Some nursing homes are managed directly by the RHAs, but a large number remain independent companies, often in a contractual relationship with the RHA to provide a defined level of long-term care. There is also a for-profit nursing home sector providing various levels of care, mostly to the elderly.
Demand for home care has increased due to an ageing population and other societal developments. The availability of family members for informal care is expected to continue to decline due to reductions in family size and increasing mobility. Home care services generally include nursing, physiotherapy, occupational therapy, speech therapy and personal care including assistance with the activities of daily living. Some provinces and territories provide complete coverage for certain services while others provide more limited home care services according to acuity of illness, financial means, dollar limits, or other criteria. With the exception of British Columbia, where eligibility requires 12 months of residency, general eligibility requirements for home care across Canada require three months' residency; a health insurance card; a health or medical need for care; a suitable home for care; and a physician referral.
Since the 1970s, home care services have been funded through a combination of provincial and territorial funds, federal funds, private insurance, and out-of-pocket payments. The federal government provides funding support through transfer payments for health and social services, and some provinces use means testing to determine access to home care services; on average, provinces and territories spend between 4% and 5% of their health budgets on home care. Between 1980 and 2000, the average annual rate of growth for these expenditures was 14%, compared with 7.1% for all provincial-territorial health expenditures17.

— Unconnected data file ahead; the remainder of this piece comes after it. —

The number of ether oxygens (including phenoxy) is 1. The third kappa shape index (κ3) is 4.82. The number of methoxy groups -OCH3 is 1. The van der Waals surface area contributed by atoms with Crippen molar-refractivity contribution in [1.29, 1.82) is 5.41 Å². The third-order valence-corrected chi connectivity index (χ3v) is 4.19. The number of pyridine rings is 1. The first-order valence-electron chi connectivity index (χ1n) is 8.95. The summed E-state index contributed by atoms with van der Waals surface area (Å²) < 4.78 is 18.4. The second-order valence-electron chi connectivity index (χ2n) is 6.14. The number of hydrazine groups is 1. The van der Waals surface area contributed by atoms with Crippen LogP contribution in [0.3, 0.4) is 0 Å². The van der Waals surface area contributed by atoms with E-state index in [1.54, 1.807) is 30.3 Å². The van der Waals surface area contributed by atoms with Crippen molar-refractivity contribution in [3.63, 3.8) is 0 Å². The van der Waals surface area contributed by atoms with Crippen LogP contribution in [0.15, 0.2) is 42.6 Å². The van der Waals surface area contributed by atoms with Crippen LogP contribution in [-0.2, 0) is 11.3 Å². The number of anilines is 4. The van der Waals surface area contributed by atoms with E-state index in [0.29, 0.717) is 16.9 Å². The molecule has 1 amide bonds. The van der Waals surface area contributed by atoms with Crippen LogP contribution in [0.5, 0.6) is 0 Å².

Informal caregivers play an essential role in the delivery of home care services in Canada and also provide ongoing care, support and advocacy for people with physical disabilities17, 22. Overall 18% of the Canadian population 15 years of age or older provide unpaid care or assistance to seniors23 and 85% to 90% of home care is provided by family and friends 24, 25. Each province and territory has its own policies and programs concerning support and services for informal caregivers. Respite services for informal caregivers are provided through a home care worker coming to the home, a patient being placed in a respite bed in a long-term care facility for a short-term stay or a mixture of services22, 26; the availability of such services across Canada varies widely depending on provincial/territorial financial resources and the availability of qualified workers. Additionally, the Compassionate Family Care Benefit was introduced in 2004 to support those who need to leave their job temporarily to care for a gravely ill or dying child, parent or spouse. Policies also vary across Canada with respect to allowances for the cared-for person and the caregiver.